ColVis weirdness

ColVis weirdness

johnblythejohnblythe Posts: 92Questions: 21Answers: 2

Yo yo!

I've got a pretty sizable table. Only 11 rows, but a total of 129 columns / 1419 cells. we're using ColVis to help the user keep things tidier while looking around. due to the size it's slow as can be. as such, i've tried adding a little preloader that we have throughout the site to be used before it begins hiding the columns, around line 567.

my modified code looks like this:

return $(
                '<li class="ColVis_Special '+(dt.bJUI ? 'ui-button ui-state-default' : '')+'">'+
                    '<label>'+
                        '<input type="checkbox" />'+
                        '<span>'+oGroup.sTitle+'</span>'+
                    '</label>'+
                '</li>'
            )
            .click( function (e) {
                startCurvoLoader(["Just a moment, please", "We're reorganizing your data"]);
                // Throwing this in a damned timeout
                // function doIt() {
                    var showHide = !$('input', this).is(":checked");
                    if (  e.target.nodeName.toLowerCase() !== "li" )
                    {
                        showHide = ! showHide;
                    }

                    for ( var j=0 ; j < oGroup.aiColumns.length ; j++ )
                    {
                        that.s.dt.oInstance.fnSetColumnVis( oGroup.aiColumns[j], showHide );
                        if (j == oGroup.aiColumns.length - 1) {
                            realignChildRows();
                        }
                    }
                // }// doIt()

                // // Give some delay for curvoLoader to start
                // setTimeout(doIt, 100);
            } )[0];

as you can see, i've got some lines commented out. i had been using a timeout to allow the loader to hit the dom before the dom got completely overloaded with the for() statement. while the browser still froze for a bit (so much so that the gif preloader didn't even animate, just froze on the first frame) while sorting through the columns to hide (note: they're all in groups, in this context, of 8 columns) it at least gave the user a visual indication that something was happening. the problem came in on the restoration of those columns. it simply wouldn't work. i have no idea why the code works fine both to hide and show when outside of a timeout, but when being placed within a function set to timeout it only works in one direction.

any ideas?

thanks!

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Answers

  • johnblythejohnblythe Posts: 92Questions: 21Answers: 2

    Feel free to chime in for the sake of other people's benefit, but i ended up just throwing my hands up last night and write our own little custom plugin to get the job done. It seems to get around some of the small hangups like above that I'd experienced w ColVis. Unfortunately it's not really any faster like I was hoping to see, but I suppose that's just a result of having such a large data set. Any tips on how to boost performance?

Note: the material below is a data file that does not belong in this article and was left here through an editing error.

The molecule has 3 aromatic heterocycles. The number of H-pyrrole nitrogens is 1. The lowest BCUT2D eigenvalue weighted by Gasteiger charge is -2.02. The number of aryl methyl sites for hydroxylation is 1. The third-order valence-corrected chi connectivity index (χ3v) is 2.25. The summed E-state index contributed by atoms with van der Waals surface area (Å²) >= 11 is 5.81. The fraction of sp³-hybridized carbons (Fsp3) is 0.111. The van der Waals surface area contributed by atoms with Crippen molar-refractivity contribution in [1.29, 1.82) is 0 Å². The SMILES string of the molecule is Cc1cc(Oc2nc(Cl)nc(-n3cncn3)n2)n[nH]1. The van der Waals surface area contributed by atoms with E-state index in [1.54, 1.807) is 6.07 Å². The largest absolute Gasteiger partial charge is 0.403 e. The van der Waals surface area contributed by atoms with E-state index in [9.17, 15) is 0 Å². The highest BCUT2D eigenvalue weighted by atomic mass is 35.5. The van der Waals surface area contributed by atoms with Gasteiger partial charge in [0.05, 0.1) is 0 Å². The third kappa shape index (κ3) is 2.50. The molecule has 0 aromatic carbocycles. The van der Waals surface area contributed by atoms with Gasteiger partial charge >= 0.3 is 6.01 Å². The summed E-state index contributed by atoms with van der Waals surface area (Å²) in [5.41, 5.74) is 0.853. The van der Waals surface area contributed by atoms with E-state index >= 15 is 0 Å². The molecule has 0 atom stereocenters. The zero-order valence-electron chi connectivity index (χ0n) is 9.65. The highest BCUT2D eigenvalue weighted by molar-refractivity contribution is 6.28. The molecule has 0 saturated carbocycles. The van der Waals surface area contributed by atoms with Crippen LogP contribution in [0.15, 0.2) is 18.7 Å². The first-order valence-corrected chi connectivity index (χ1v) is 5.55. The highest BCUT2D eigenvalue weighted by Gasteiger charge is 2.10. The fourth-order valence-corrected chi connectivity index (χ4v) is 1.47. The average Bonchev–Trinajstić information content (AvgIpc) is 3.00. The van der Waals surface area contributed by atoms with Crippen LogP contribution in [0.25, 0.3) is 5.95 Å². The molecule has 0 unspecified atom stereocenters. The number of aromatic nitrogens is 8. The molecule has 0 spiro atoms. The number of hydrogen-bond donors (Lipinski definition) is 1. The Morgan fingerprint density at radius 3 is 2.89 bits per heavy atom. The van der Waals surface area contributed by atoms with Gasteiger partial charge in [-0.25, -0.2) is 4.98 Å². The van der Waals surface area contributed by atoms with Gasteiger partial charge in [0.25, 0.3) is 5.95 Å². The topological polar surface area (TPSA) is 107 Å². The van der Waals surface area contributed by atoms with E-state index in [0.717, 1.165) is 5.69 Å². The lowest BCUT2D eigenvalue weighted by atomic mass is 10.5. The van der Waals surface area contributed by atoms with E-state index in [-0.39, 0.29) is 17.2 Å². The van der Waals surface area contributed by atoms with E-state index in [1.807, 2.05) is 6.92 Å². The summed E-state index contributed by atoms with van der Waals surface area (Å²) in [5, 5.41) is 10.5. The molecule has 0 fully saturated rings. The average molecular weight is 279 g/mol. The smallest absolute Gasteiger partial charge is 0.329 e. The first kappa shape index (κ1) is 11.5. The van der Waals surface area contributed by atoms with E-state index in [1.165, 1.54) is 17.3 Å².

• allanallan Posts: 52,508Questions: 1Answers: 8,014 Site admin
    Answer ✓

    If speed is required and you are changing the state of multiple columns, I would suggest using the new API - column().visible() - and set the second and third parameters to be false. Then call columns.adjust() after the loop is done. That should provide a major speed boost - particularly if you are using scrolling in the table.

    I should note that ColVis will soon be replaced by new software which will use the new API.

    Allan

  • johnblythejohnblythe Posts: 92Questions: 21Answers: 2

    Is looping through column(x).visible going to be markedly different than columns([x,y,z]).visible()?

    i've currently got:

    table.columns(cols).visible(show, false);
    table.columns.adjust().draw();
    
  • johnblythejohnblythe Posts: 92Questions: 21Answers: 2

    I just gave it a whirl, changing it to:

    for(i=0; i<cols.length; i++) {
                            table.column(cols[i]).visible(show, false, false);
                        }
                        // table.columns(cols).visible(show, false);
                        table.columns.adjust().draw();
    

    seems slightly faster. not sure if it's because the third parameter being false or the one-by-one approach. what is the third parameter, anyway, not seeing it listed anywhere?

  • allanallan Posts: 52,508Questions: 1Answers: 8,014 Site admin
    Answer ✓

    No - using columns().visible() and column().visible() should make not significant difference. columns().visible() is probably easier to read and therefore better to use - I mentioned column().visible() because it is a direct replacement in the code above.

    Allan

  • johnblythejohnblythe Posts: 92Questions: 21Answers: 2

    Oo, gotcha. Cool. One last thing: what's the third parameter?

  • allanallan Posts: 52,508Questions: 1Answers: 8,014 Site admin

    Sorry - I was thinking of an internal function. Ignore that - there are only two parameters :-)

    Allan

  • johnblythejohnblythe Posts: 92Questions: 21Answers: 2

    Lol, gotcha. I added an extra false at the end in blind faith haha.

    Thanks, Allan. Best-

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